heat and electricity.
 Their compounds are
usually brightly colored
and often used to color
 Transition elements usually
have 1 or 2 valence
 Transition elements have similar chemical properties
with other metals, but their properties do not fit in
with any other family.
 Many transition metals chemically combine with
oxygen to form oxides.

 Halogens have seven
valence electrons, making
them the most active non-
 They’re never found by
themselves in nature.
 Atoms only need to gain
one electron to completely
fill their valence shells.
 They react with Alkali
metals to form salts.
 Noble Gases are colorless
gases that are completely
 They’re inactive because their
outermost valence shell is
full, already having eight
valence electrons.
 They do not easily combine
with other elements to form
compounds, so the Noble
Gases are called inert.
 Noble Gases are found in
small amounts in the Earth’s

 The seventeen Rare Earth
Elements are composed of the
Lanthanide series plus
Scandium and Yttrium.
 Despite their name as Rare
Earth Elements, they are
relatively abundant in the
Earth’s crust.
 One element from the
Lanthanide series and most
elements from the Actinide
series are called trans-
uranium, which means
synthetic or man-made.
 Named after the first
element in the family,
 Elements have three
valence electrons.
 Includes a metalloid,
Boron, but the rest are
 Includes the most
abundant metal in the
Earth’s crust, Aluminum.
 Atoms have four valence
 Includes a non-metal,
Carbon, metalloids, and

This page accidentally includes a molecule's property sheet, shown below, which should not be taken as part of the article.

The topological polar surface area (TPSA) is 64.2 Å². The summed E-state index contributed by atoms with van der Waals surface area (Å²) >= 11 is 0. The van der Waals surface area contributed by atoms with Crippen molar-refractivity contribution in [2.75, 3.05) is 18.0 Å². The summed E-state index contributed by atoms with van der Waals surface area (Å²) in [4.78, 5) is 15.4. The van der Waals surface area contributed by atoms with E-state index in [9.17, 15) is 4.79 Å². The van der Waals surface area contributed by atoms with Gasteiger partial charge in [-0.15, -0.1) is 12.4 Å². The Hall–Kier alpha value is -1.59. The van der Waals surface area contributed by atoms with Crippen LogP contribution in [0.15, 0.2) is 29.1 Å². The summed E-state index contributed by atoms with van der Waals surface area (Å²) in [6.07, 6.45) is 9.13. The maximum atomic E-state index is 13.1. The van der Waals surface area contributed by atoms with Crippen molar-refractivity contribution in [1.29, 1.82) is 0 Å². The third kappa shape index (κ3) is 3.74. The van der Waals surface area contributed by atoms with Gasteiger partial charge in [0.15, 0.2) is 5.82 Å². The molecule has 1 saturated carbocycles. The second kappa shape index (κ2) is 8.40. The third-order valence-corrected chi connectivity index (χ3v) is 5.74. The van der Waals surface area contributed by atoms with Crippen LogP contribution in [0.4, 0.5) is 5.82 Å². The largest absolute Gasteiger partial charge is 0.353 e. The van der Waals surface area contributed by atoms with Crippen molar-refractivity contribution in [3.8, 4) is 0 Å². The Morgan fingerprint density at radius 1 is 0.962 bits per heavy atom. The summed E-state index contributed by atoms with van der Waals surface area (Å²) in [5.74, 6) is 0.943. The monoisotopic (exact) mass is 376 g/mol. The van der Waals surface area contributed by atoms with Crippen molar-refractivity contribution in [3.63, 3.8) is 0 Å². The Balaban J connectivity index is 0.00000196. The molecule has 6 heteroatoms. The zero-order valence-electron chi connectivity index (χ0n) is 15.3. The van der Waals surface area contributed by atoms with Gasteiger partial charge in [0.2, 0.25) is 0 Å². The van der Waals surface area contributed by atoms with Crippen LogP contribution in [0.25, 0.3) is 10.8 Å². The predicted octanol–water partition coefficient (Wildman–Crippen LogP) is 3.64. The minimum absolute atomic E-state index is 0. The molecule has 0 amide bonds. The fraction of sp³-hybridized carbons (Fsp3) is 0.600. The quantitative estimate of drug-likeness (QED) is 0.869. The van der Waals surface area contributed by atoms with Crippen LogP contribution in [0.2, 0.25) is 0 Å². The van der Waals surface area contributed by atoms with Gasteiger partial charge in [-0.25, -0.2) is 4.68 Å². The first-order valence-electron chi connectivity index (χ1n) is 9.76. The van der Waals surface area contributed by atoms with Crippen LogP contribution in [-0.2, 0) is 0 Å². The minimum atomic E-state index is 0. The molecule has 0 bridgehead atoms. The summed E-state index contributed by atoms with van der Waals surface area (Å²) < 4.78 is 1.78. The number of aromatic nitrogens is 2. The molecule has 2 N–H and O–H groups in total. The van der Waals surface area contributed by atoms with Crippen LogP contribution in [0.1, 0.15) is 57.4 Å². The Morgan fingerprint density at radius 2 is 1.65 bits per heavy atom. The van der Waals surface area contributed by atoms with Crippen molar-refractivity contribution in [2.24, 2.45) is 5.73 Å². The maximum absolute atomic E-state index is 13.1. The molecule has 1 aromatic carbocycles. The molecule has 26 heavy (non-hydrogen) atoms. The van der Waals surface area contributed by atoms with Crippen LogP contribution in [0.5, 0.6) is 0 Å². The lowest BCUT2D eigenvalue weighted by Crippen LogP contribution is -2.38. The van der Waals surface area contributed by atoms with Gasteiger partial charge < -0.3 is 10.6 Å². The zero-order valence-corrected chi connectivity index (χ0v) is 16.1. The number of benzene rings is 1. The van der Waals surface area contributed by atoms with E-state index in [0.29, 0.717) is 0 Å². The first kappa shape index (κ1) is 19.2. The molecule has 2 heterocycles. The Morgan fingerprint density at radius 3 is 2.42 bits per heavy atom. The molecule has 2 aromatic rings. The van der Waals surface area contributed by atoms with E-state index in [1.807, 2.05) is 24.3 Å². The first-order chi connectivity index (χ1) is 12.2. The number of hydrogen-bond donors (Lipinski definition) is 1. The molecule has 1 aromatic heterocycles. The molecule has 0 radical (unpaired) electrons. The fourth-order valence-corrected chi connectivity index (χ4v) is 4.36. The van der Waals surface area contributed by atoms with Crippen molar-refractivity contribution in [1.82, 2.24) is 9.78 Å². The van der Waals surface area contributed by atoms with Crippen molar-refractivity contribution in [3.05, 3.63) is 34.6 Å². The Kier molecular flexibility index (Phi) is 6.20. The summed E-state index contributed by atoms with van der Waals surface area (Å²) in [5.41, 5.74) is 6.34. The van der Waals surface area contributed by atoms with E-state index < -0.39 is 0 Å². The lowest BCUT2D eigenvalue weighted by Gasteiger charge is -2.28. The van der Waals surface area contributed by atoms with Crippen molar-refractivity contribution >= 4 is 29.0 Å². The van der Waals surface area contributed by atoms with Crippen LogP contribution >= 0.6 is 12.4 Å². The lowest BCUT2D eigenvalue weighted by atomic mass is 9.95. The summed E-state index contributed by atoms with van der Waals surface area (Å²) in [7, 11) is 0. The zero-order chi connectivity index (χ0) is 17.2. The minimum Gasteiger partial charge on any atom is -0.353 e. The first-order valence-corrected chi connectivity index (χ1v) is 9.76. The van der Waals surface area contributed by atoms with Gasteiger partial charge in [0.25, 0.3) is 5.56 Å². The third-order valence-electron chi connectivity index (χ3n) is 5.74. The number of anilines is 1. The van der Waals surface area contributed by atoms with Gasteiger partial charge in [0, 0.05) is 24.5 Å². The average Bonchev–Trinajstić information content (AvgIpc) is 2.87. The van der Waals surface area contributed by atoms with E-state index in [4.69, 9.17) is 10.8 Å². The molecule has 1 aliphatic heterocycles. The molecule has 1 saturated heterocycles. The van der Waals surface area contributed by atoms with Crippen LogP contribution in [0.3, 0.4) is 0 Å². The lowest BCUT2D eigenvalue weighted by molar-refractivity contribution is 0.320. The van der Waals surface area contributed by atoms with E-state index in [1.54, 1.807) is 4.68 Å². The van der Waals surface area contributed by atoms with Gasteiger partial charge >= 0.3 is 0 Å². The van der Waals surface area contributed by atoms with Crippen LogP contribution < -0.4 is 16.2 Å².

 Carbon element is called
the “basis of life.”
 Organic chemistry is a
branch of chemistry
devoted to Carbon
 Named after the element
that makes up about 78%
of the atmosphere,
 Includes non-metals,
metalloids, and metals.
 Atoms have five valence
electrons and tend to
share electrons when
they bond.

 Named after Oxygen.
 Oxygen is the most
abundant element in the
Earth’s crust, making up
about 46.6% of the Earth’s
 It is extremely active and
combines with almost all
the elements.
 Atoms have six valence
 Most elements share
electrons when forming
 The table can also be deconstructed
into four rectangular blocks.
 Named according to the subshell in
which the “last” electron resides.
 s-block consists of the Alkali
metals and the Alkaline metals as
well as hydrogen and helium.
 p-block consists of groups 13 to 18,
contains all of the metalloids.
 d-block consists of 3 to 12,
contains all of the transition
 f-block, which is usually the two
rows below the rest of the table,
consists of the Lanthanides and

 The Periodic Table can be used to find:
 The number of protons
 Number of neutrons
 Number of electrons
 The valence electrons
 The electron configuration
 The number of shells
 The atomic number
 Mass number
 Atomic mass number
 Whether the element is a metal, non-metal, or metalloid
 Whether the element is a solid, liquid, or gas
 How reactive the element is
 The physical and chemical properties of the element
 The chemical bonding possibilities of the element, etc